Seed World

Settling Dust

The European elections are behind us and the dust is settling. Thinking about the future of the European agricultural sector, there’s a lot at stake, and the next European Parliament and Commission will have to deal with a number of important issues. In recent years the discussion over the need for science-based decision-making and to speed up innovation has taken centre stage, and it has often led to strong reactions from the various relevant stakeholders. From the seed side, we know full well that innovation is crucial if we wish to feed a rising population faced with many challenges, such a climate change.

Over the past few years, several global studies have warned that because of some recent decisions, such as the ECJ ruling on plant breeding innovation techniques, EU agriculture’s competitiveness has been shrinking due to a lack of innovation. In other words, EU farming is lagging behind, compared to the rest of the world and is now even lagging behind rising markets like China or India.

Not only on plant breeding innovation, but also on other issues, such as precision farming or pesticide authorisation (think neonics & glyphosate) the opinions were vehemently opposed, and policymakers were inundated with strong reactions from industry and parts of civil society. At the same time there is a broadly shared wish to decrease the environmental footprint of intensive farming.

As with many things in life, the best way forward is often weighing all the various stakes and coming up with a golden compromise. One small problem: the two largest political voting blocs, the centre-right European People’s Party (EPP) and the centre-left Socialists and Democrats (S&D) have lost their majority in the European Parliament. The Greens and Liberals have made gains, as well as the right-wing nationalist and populist groups. This results in an ever more divided Europe, with an increase in the pressure on our political decision makers and a continent where decision-making will be more difficult than before. Many stakeholders on the agriculture side are trying to find out what will be next in the debate about the future of EU farming.

Marcel Bruins, editorial director, European Seed

One of the more difficult dossiers that is currently on the desks of the new EU politicians is the one on the new plant breeding techniques. As you may recall, in July 2018, the European Court of Justice (ECJ) ruled that organisms obtained by certain plant breeding techniques such as mutagenesis, or gene editing, are to be considered as genetically modified organisms (GMOs) and therefore should, fall under the GMO Directive. This was a particularly surprising move, especially as it went contrary to the Advocate-General’s non-binding opinion, and all of the seed industry was shocked by this decision. The decision caused an outcry by industry and farmers indicating that the decision would set Europe further back compared to other countries and regions.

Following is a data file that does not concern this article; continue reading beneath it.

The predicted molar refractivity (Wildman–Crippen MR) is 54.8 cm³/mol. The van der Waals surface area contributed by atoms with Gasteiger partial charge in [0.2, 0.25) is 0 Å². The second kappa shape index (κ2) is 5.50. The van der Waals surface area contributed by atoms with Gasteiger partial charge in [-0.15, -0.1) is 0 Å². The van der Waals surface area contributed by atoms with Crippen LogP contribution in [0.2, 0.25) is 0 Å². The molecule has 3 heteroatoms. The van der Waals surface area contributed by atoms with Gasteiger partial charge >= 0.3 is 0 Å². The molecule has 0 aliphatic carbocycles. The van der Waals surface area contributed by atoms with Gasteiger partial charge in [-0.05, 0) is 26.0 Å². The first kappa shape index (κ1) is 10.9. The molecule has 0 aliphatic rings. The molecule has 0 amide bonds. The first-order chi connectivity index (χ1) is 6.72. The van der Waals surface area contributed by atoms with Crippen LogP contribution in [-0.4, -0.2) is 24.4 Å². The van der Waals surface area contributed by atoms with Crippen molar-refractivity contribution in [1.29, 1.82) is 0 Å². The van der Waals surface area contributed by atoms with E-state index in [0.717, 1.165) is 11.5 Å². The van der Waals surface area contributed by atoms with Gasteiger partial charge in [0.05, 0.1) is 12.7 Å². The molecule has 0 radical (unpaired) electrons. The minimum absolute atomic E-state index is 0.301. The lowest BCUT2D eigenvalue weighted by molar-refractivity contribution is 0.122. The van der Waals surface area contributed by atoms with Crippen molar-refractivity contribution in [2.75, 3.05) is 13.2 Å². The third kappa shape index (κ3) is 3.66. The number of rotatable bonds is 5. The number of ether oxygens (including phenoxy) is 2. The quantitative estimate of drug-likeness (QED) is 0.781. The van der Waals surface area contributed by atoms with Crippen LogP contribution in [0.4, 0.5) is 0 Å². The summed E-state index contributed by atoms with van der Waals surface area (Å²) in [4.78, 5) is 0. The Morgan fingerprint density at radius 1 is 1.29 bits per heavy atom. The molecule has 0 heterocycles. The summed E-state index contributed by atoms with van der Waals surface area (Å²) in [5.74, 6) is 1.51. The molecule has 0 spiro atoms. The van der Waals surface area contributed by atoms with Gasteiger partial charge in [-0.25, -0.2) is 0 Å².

Post-election, the big question now is how the new politicians will act: will they keep moving in a fundamentalist way or will they adopt a more science-based approach? Not only between, but also within political groups there is a spectrum of views, with some decision makers fully understanding the role that the plant breeding and seed industry can play in Europe, and worldwide. They grab the concept that the seed industry is crucial towards the efforts of reducing CO2 emissions, reduce the use of water or land to produce food, and help address the climate challenge we all face. And other decision makers do not understand this at all.

History is full of examples where politicians who only follow the ideological part will continue to create more problems. Can somebody tell them that science is key? We need to rely on science, and it should be the centre of decision-making when it comes to innovation in agriculture and food safety. Unfortunately, this is often not the case.

A way forward to reconcile the various camps needs to include remaining and being more open to each other. One can easily foresee that at the end of the day it will be a discussion about the choices and the trade-offs that come with these choices. Understanding the choices and their trade-offs, will open the door to zoom in on common solutions.

Rergarding plant breeding innovation, I was pleased to see that there are now some enlightened EU politicians that realize that in the plant breeding innovation debate, there was too much manipulation and “scare-mongering” around the issue. They realize that the new plant breeding techniques need new EU legislation that takes into account the latest advanced technologies.

But this will not happen overnight, as the issue is hugely complex. I do hope the EU politicians have used their summer break well and are now open to start a far-reaching debate on exactly what model of food production we want to see in Europe, and which road to take to get there.